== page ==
|The Scorpio Races by Maggie Stiefvater|
October 18, 2011
Source: Personal Purchase
Genre: Young Adult
It happens at the start of every November: the Scorpio Races. Riders attempt to keep hold of their water horses long enough to make it to the finish line. Some riders live. Others die.My Review:
At age nineteen, Sean Kendrick is the returning champion. He is a young man of few words, and if he has any fears, he keeps them buried deep, where no one else can see them.
Puck Connolly is different. She never meant to ride in the Scorpio Races. But fate hasn’t given her much of a chance. So she enters the competition — the first girl ever to do so. She is in no way prepared for what is going to happen.
I'm having a hard time gathering my thoughts about this incredible book. I've had it glaring at me from my bookshelf for over a year now, begging me to read it. I wish I had listened sooner, because I absolutely loved this book. I'm also thrilled to have a quality YA book that I won't mind my sons reading (espcially my eldest, since he and I actually got to meet Maggie).
First, the setting feels so mystic and surreal at times, yet I can completely picture everything Maggie describes on the island, especially the visual created of the beach where the races take place and the cliffs above them. The whole world has been reduced to this little island. I can see why Puck loves it and Gabe wants to get away from it.
Second, the anticipation of the Scorpio races could be felt through the pages, from the locals riding in them and observing them, to the mainland visitors bringing their own nerves and fervor. The community itself is tough, not giving out a lot of sympathies. Tragedy is commonplace here. Death is frequent during the training and event of these races. Hence the toughness of those participating in these races. It is such a unique situation. And the capall uisce are truly terrifying beasts yet so well-loved by this community. I found them fascinating.
Third, the characters I absolutely loved (or in some cases hated). Kate/Puck is such a mix of characteristics. I love how she's moody and sour one moment, then empathetic and gentle, then courageous and strong. Yet in her varying feelings, she never made me feel frustrated with her like many characters can, because I could understand her. Sean was also such a special guy, with his quiet stillness yet his solidity at the core of who he was. Kate and Sean both came from heart-breaking circumstances, though Sean's to me is tougher, yet I loved the beauty of how Maggie engaged their characters to empathize with each other, understand each other, and yet move slowly with each other. I simply fell in love with both Kate and Sean. And how they both loved their steeds, Kate to Dove and Sean to Corr, was beautiful. Sean's love for Corr in particular, and vice versa, truly touched my heart.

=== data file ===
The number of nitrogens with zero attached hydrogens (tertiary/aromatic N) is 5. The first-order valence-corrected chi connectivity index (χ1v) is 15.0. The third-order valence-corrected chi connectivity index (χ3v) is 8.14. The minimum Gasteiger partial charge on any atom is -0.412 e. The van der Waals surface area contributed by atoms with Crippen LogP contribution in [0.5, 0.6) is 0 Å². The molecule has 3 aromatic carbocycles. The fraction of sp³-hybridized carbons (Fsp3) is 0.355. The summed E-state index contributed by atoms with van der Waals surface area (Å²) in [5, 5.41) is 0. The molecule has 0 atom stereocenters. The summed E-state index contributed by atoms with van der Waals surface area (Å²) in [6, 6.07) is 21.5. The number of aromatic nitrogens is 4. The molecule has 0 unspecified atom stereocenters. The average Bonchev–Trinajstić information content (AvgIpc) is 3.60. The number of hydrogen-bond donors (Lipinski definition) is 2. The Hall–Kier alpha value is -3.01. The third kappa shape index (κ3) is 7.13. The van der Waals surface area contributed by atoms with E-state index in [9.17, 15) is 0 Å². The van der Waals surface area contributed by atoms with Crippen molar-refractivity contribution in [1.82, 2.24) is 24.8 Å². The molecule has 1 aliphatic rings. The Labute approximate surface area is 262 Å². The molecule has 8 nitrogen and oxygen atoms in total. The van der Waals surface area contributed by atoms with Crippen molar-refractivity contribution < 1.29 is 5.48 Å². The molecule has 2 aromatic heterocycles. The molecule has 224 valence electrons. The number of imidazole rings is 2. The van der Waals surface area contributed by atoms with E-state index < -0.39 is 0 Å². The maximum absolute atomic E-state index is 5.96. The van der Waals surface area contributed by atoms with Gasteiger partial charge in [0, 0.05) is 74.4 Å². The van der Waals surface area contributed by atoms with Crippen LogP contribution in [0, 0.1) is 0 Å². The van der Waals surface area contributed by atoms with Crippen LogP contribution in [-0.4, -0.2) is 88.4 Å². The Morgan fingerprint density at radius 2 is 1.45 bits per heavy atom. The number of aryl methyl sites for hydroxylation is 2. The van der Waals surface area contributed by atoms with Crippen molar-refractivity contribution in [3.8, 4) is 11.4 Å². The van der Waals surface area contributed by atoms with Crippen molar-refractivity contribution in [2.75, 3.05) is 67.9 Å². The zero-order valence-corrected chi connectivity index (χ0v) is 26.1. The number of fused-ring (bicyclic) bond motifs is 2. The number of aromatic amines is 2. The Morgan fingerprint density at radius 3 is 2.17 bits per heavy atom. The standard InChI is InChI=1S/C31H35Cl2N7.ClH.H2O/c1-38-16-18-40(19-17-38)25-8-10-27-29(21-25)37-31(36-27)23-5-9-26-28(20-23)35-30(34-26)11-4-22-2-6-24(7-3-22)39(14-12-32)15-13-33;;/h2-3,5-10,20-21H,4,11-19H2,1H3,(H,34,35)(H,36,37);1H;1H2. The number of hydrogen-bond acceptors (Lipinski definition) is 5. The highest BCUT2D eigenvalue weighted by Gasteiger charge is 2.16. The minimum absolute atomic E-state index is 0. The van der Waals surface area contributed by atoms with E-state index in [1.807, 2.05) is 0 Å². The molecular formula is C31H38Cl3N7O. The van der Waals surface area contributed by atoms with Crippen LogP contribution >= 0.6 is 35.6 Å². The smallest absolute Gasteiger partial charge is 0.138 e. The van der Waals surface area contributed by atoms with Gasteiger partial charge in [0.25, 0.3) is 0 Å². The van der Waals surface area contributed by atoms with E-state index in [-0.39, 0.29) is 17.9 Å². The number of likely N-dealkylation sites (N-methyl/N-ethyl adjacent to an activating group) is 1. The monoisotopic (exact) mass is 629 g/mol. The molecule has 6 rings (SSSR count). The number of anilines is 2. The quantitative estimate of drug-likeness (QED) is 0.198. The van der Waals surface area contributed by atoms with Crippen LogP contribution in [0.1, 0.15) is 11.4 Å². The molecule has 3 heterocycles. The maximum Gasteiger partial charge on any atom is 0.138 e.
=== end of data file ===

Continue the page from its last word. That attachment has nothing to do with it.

Kate's brothers, Gabe the eldest and Finn the youngest, were so different. Gabe took some understanding and getting used to before I could like him, but Finn I loved from the very start. Mutt was as rotten as they come. I liked the other intermittent characters tossed about, giving the story and scenery flavor and depth. The secondary characters weren't just cardboard cut-outs thrown in to take up space. They all seemed to matter. And then there's George Holly, whom I absolutely loved. He was like a guardian angel sent from California (which I love because I'm a Californian) who could be the subtle voice of reason and conscience, yet never overstepping his bounds, especially with Sean. I could read a whole book about him.
Fourth, there was so much beauty in the progress of the story. You add up the scenery, the race event, and the characters, and what you get is Maggie Steifvater's amazing story of these Scorpio races. And not just the races, but all of what they mean and what they encompass: Sean's backstory, his current situation, his love and need for Corr; Kate and her brothers' dire situation with Gabe leaving and their financial ruin; and what these races mean to both of them, all of them, and what it would mean to them to win or not, and what the consequences would be. The more the story progressed, the more I was on the edge of my seat in nervous anticipation, unable to put the book down. And by the last page, I didn't want it to end.
The ending is very satisfying and left me with a vision of how I imagined the story continuing to play out. Maggie left me with the latitude to create my own epilogue, and I truly appreciate that. Again, this is a beautiful story of heart-ache and hope, amazing characters I fell in love with, and a book I believe adults and young adults would all enjoy. I highly recommend this book. Don't procrastinate reading it like I did.
5+ SHINING STARS